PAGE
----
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Women's World Cup: New Zealand Women's Team Profile

Having failed to make a huge impression at this tournament in the past, New Zealand will hope their position as co-hosts can inspire better in 2023.

However, they are 16 spots below co-hosts Australia and with both history and form against them, the Football Ferns could struggle to stand out on their own stage.

New Zealand's World Cup record:

New Zealand are regulars at the Women's World Cup, qualifying for six of the last nine tournaments, including the last five in a row.

However, their dominance within Oceania doesn't translate to this tournament. The Football Ferns are yet to make it out of the group stage, winning none of their 15 games at the World Cup.

New Zealand have scored only eight times across those 15 games and they have shipped 34 goals in return. Four years ago in France, they lost to the Netherlands, Canada and Cameroon.

How New Zealand qualified:

New Zealand qualified for the tournament as co-hosts, meaning they've been playing friendly matches in the build-up to this tournament.

However, those warm-up clashes haven't exactly gone to plan for the Football Ferns. The co-hosts are on a 10-game winless run ahead of their opener, something they're hoping to fix in their final friendly game ahead of their first clash against Norway.

The Football Ferns tend to have a fairly routine time in World Cup qualifying, with the OFC Women's Nations Cup serving as the qualifying tournament. New Zealand won that competition four times in a row before missing out having already qualified for this summer's World Cup.

The Football Ferns won all five games at the 2018 edition, scoring 43 times without conceding. They sealed the trophy with an 8-0 victory over Fiji in the final, so they likely would have made this tournament even without hosting.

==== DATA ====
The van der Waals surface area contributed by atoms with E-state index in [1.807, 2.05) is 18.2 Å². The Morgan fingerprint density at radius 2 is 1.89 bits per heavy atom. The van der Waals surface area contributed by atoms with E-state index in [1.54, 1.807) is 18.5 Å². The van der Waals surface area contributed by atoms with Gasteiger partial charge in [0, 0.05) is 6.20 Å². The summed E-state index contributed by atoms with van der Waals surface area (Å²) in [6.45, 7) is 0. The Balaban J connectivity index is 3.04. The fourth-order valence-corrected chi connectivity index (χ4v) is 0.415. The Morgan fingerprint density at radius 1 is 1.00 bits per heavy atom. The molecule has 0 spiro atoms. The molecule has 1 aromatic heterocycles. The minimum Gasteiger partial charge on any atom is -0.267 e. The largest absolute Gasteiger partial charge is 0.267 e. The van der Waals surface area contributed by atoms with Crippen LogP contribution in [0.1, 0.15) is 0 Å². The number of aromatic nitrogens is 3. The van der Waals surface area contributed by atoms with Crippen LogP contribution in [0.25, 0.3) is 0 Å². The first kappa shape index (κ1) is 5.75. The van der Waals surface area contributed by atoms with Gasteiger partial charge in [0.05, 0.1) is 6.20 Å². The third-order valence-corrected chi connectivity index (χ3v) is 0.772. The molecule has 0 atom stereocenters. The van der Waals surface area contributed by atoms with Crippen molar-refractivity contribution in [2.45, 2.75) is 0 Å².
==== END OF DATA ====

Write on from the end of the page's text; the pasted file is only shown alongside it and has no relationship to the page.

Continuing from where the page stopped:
However, their pre-tournament warm-ups have shown the gap between them and many of the top sides, having started 2023 with 4-0 and 5-0 home defeats to the United States.

The Manager - Jitka Klimkova

Ex-Czech Republic international Jitka Klimkova took charge of New Zealand in 2021 having previously been at the helm of the country's under-17 set-up.

She was also the assistant boss of the senior side in 2014 and seven years later she returned to become the first-ever full-time female boss of the Football Ferns.

The former defender broke through as a manager with Czech side Slovacko, establishing them as the third biggest side behind Sparta and Slavia Prague. A switch to Australia to Canberra United followed and she built up a wealth of experience as under-19 and under-20 coach of the United States between 2015 and 2019.

Confirmed New Zealand Squad:

New Zealand are yet to name their squad for the Women's World Cup, as they give 127-cap Annalie Longo time to return from a serious knee injury.

Here is the squad selected in her absence earlier this year.

Goalkeepers: Erin Nayler (IFK Norrkoping), Brianna Edwards (Bankstown City), Murphy Sheaff (Jacksonville Dolphins)

Defenders: Kate Taylor (Wellington Phoenix), Claudia Bunge (Melbourne Victory), CJ Bott (Leicester City), Meikayla Moore (Glasgow City), Ali Riley (Angel City), Michaela Foster (Wellington Phoenix), Katie Bowen (Melbourne City), Grace Neville (London City Lionesses), Mackenzie Barry (Wellington Phoenix), Elizabeth Anton (Perth Glory)

Midfielders: Malia Steinmetz (Western Sydney Wanderers), Daisy Cleverley (Koge), Olivia Chance (Celtic), Betsy Hassett (Wellington Phoenix), Ava Collins (St John's Red Storm)

Forwards: Gabi Rennie (Arizona State Sun Devils), Grace Jale (Canberra United), Paige Satchell (Wellington Phoenix), Hannah Wilkinson (Melbourne City), Indiah-Page Riley (Brisbane Roar)

New Zealand's Key Players:

Four of New Zealand's highest-capped women are still active and hoping to make the World Cup, including 161-cap Ria Percival.

The Tottenham Hotspur player suffered a knee injury in April 2022 but she could add to her record number of appearances at a home World Cup.

Annalie Longo is another who suffered a serious injury but the 31-year-old has said she intends to play through pain at the tournament if it comes to that.

The Christchurch United player will play a big part in the Football Ferns' fortunes if she can get on the pitch.

Striker Hannah Wilkinson will be the player they look to for goals, as she is the highest international scorer in this group. With 28 goals in 113 appearances, the Melbourne City forward should lead the line at this tournament.

New Zealand's Group fixtures:

Group A:
New Zealand vs Norway, Auckland, 20th July 2023
New Zealand vs Philippines, Wellington, 25th July 2023
Switzerland vs New Zealand, Dunedin, 30th July 2023

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